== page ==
2002-11-18 - 7:19 p.m.
Yesterday I was making movies. For those not in the know, I was acting in an independent short film. There's no pay, there are no stars, there is probably very little chance that it'll ever be seen by many people.
But it's fun as hell to make.
See, the great thing is that the people behind this film are three buddies. They all have day jobs, and they do this for fun, and because they have a passion for it. They're good at what they do. The whole budget for the film is under $1000. But they've got some good equipment, and they know how to get things accomplished.
Here's the first thing I've discovered about working on a film. Be prepared to wait. There is a whole lot of sitting around to be done before anything really happens. You have to be there, and get make up done (annoying but necessary) and then just kind of sit until the setup is ready. There is a ton of setup to be done, and a million little details that have to be dealt with before you can actually start shooting. And as an actor, there's not too much you can do to help. I mean, this is a small production, so pitching in is generally appreciated. But everyone has their job to do, and they are generally the most qualified to do it. Staying out of the way is often the best thing you can do. Having worked as crew once before, I understand this and tried to be helpful without being a nuisance. Mostly I just stayed out of the way.
Here's something else I've discovered. Having two cameras is an enormous benefit. I estimate it would have taken us three times as long to do all the shots we did yesterday if we'd had only one camera. The tear-down and re-setup time is huge. Having two cameras gave us so much more versatility in the kind of angles and shots we could get.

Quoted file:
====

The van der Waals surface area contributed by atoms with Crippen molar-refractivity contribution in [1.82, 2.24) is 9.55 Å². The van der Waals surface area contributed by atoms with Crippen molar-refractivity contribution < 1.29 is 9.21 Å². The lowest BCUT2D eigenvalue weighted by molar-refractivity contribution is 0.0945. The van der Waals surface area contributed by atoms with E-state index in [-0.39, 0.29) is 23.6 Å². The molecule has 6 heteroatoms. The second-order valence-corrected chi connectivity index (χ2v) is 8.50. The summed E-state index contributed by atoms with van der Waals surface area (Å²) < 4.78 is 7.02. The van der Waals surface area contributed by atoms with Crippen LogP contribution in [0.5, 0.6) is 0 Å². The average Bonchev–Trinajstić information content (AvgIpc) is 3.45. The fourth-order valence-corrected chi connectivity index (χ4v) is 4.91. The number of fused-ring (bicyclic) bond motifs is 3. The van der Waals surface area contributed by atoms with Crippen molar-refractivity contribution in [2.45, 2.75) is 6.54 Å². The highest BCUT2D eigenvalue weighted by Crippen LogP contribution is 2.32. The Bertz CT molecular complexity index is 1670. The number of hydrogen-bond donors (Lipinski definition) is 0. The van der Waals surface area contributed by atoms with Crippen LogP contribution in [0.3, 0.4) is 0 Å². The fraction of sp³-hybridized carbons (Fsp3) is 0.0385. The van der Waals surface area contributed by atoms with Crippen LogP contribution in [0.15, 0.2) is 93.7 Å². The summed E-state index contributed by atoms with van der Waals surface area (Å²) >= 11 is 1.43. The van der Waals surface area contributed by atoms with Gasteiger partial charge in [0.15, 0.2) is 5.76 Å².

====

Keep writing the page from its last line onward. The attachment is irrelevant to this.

The whole film will be about twenty minutes long. Yesterday we did master shots and medium shots of the whole thing. Next Sunday, we'll be doing close ups and steady-cam shots, and some reverse angles. The nice thing about the way we did this is that once the cameras were set, we didn't have to move them at all. It also allowed us to do some long takes.
See the story pretty much occurs all in one place. Which means that once we got rolling, we were able to just keep going. There were two or three times when we did takes that were ten minutes or more. As an actor this was a blessing, because it allowed us to build our way into some of the more intense acting bits naturally. There's very little that's harder than jumping straight into an emotional scene. Being able to follow the story and allow the characters to move naturally through the script helped immensely with the performance.
Speaking of, I'm very impressed with two of the actors I'm working with. They're doing a great job. I just hope that I can keep up with them. I felt like I was doing okay, but it's hard to say.
What I haven't said yet is how much fun the whole thing was. I got up early (for me) to get down there, and on the way I thought to myself "there isn't anything I'd rather be doing right now". Also, I really get along well with everyone involved in the project, which is great. It was basically like hanging out with friends for nine hours, and occasionally shooting some film.
The best moment of the whole thing was the crap we pulled on the pizza guy. Pretty much spur of the moment, we all decided to pretend that we were making a porno. The director and one of the actors, who are engaged to one another started making out, and our other female actor kept inviting the pizza guy in to "stand in" for someone. The look on the guy's face was absolutely priceless.
I was so completely wiped out last night, yet I didn't sleep well. Today I am still a bit groggy. More details later.